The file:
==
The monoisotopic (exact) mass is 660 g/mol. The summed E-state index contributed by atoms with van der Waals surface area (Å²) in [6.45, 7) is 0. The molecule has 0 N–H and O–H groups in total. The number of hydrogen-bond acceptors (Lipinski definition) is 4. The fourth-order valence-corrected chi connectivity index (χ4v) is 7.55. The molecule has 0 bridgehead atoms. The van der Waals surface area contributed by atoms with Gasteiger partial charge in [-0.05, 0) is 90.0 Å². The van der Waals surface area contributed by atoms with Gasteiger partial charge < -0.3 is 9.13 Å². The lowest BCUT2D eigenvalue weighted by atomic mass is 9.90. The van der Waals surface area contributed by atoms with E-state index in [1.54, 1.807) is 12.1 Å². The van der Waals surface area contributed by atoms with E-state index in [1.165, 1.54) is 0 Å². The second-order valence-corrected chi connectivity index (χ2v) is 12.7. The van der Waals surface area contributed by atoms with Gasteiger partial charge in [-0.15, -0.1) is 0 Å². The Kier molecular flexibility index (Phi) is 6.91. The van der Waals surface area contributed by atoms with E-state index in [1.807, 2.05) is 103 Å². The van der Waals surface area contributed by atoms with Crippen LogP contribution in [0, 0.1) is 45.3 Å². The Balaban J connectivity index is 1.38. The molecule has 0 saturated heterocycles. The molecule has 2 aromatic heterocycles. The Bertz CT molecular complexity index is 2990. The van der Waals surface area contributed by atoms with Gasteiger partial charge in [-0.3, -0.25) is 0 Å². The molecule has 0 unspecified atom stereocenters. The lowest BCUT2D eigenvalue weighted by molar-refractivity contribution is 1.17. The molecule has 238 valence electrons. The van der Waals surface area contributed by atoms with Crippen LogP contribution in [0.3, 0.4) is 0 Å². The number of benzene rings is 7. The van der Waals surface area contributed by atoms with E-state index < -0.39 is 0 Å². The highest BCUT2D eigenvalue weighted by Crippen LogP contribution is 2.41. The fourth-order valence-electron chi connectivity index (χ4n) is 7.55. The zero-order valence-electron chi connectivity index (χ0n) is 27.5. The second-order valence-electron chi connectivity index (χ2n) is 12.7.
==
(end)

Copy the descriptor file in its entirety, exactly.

The monoisotopic (exact) mass is 660 g/mol. The summed E-state index contributed by atoms with van der Waals surface area (Å²) in [6.45, 7) is 0. The molecule has 0 N–H and O–H groups in total. The number of hydrogen-bond acceptors (Lipinski definition) is 4. The fourth-order valence-corrected chi connectivity index (χ4v) is 7.55. The molecule has 0 bridgehead atoms. The van der Waals surface area contributed by atoms with Gasteiger partial charge in [-0.05, 0) is 90.0 Å². The van der Waals surface area contributed by atoms with Gasteiger partial charge < -0.3 is 9.13 Å². The lowest BCUT2D eigenvalue weighted by atomic mass is 9.90. The van der Waals surface area contributed by atoms with E-state index in [1.54, 1.807) is 12.1 Å². The van der Waals surface area contributed by atoms with E-state index in [1.165, 1.54) is 0 Å². The second-order valence-corrected chi connectivity index (χ2v) is 12.7. The van der Waals surface area contributed by atoms with Gasteiger partial charge in [-0.15, -0.1) is 0 Å². The Kier molecular flexibility index (Phi) is 6.91. The van der Waals surface area contributed by atoms with E-state index in [1.807, 2.05) is 103 Å². The van der Waals surface area contributed by atoms with Crippen LogP contribution in [0, 0.1) is 45.3 Å². The Balaban J connectivity index is 1.38. The molecule has 0 saturated heterocycles. The molecule has 2 aromatic heterocycles. The Bertz CT molecular complexity index is 2990. The van der Waals surface area contributed by atoms with Gasteiger partial charge in [-0.3, -0.25) is 0 Å². The molecule has 0 unspecified atom stereocenters. The lowest BCUT2D eigenvalue weighted by molar-refractivity contribution is 1.17. The molecule has 238 valence electrons. The van der Waals surface area contributed by atoms with Crippen LogP contribution in [0.3, 0.4) is 0 Å². The number of benzene rings is 7. The van der Waals surface area contributed by atoms with E-state index < -0.39 is 0 Å². The highest BCUT2D eigenvalue weighted by Crippen LogP contribution is 2.41. The fourth-order valence-electron chi connectivity index (χ4n) is 7.55. The zero-order valence-electron chi connectivity index (χ0n) is 27.5. The second-order valence-electron chi connectivity index (χ2n) is 12.7.